4. "Although the disciplinary procedures set forth in Civil Service Law §§ 75 and 76 predate the Taylor Law, [the Court of Appeals] previously 'held that the policy of the Taylor Law prevails, and collective bargaining is required [for disciplinary procedures], where no legislation specifically commits police discipline to the discretion of local officials' (See Matter of Patrolmen's Benevolent Assn. of City of N.Y., Inc., 6 NY3d at 571; see Matter of Auburn Police Local 195, Council 82, Am. Fedn. of State, County & Mun. Empls., AFL-CIO v Helsby, 62 AD2d 12 [3d Dept 1978], affd [for reasons stated in] 46 NY2d 1034 [1979]).

5. "[The Court of Appeals'] prior decisions have also addressed the situation where a law grandfathered under Civil Service Law §76(4) gives rise to a conflict 'between the strong and sweeping policy of the State to support collective bargaining under the Taylor Law and a competing policy . . . favoring strong disciplinary authority for those in charge of police forces' (See Matter of Patrolmen's Benevolent Assn. of City of N.Y., Inc., 6 NY3d at 571 [internal quotation marks and citation omitted]; see Matter of City of Schenectady, 30 NY3d at 114; Matter of Town of Wallkill v Civil Service Empls. Assn., Inc. [Local 1000, AFSCME, AFL-CIO, Town of Wallkill Police Dept. Unit, Orange County Local 836], 19 NY3d 1066, 1069 [2012]). 

6. The Court of Appeals said it had "resolved that tension by holding that the specific goal of strong disciplinary authority for the leader of a police force prevails over the general one of supporting collective bargaining" and that, where "legislation specifically commit[ting] police discipline to the discretion of local officials . . . is in force, the policy favoring control over the police prevails, and collective bargaining over disciplinary matters is prohibited" (citing Matter of Patrolmen's Benevolent Assn. of City of N.Y., Inc., 6 NY3d at 571-572; see Matter of City of Schenectady, 30 NY3d at 115; Matter of Town of Wallkill, 19 NY3d at 1069).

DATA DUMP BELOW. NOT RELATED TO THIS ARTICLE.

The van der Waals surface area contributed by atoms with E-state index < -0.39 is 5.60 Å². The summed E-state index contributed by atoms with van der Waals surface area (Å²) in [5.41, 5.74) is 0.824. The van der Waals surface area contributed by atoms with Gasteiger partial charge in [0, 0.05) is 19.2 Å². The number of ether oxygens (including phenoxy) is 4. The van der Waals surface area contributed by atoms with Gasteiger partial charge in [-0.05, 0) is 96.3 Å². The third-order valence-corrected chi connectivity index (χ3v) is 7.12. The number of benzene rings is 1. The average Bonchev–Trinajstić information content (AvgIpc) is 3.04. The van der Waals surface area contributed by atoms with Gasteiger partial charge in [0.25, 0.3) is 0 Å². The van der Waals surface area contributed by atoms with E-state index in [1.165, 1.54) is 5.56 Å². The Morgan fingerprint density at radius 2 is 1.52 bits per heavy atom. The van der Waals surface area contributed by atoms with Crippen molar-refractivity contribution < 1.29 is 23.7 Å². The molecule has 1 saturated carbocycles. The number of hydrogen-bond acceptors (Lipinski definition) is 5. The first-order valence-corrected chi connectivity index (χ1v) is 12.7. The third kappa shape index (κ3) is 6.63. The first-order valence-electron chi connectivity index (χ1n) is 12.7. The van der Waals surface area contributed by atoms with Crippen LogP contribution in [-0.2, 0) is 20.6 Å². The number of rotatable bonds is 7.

7. In the words of the Court of Appeals, "To put it simply, 'some [municipalities] have the right to bargain about police discipline, and some do not' (Matter of City of Schenectady, 30 NY3d at 118), and the difference depends upon whether there is applicable legislation 'specifically commit[ting] police discipline to the discretion of local officials . . . in force' (See Matter of Patrolmen's Benevolent Assn. of City of N.Y., Inc., 6 NY3d at 571-575)."

Applying those principles in the instant matter, the Court of Appeals observed that the parties are in agreement that §330 of the 1907 City Charter constituted prior legislation committing police discipline to the discretion of the City official in charge of the police force which was grandfathered under Civil Service Law §76(4). The provision would have prohibited collective bargaining over police disciplinary procedures had it remained "in force" (See Matter of Patrolmen's Benevolent Assn. of City of N.Y., Inc., 6 NY3d at 572).

That said, the Court explained the "Municipal Home Rule Law expressly vests the City with the power to "revise and amend its charter by local laws that are not inconsistent with the constitution or general law" (Matter of St. Lawrence County v City of Ogdensburg, 40 NY3d 121, 126 [2023]; see Municipal Home Rule Law §10[1][ii][c] [1]), as well as the power to "adopt and amend local laws not inconsistent with the provisions of the constitution or not inconsistent with any general law relating to its property, affairs or government" (Municipal Home Rule Law §10[1][i])."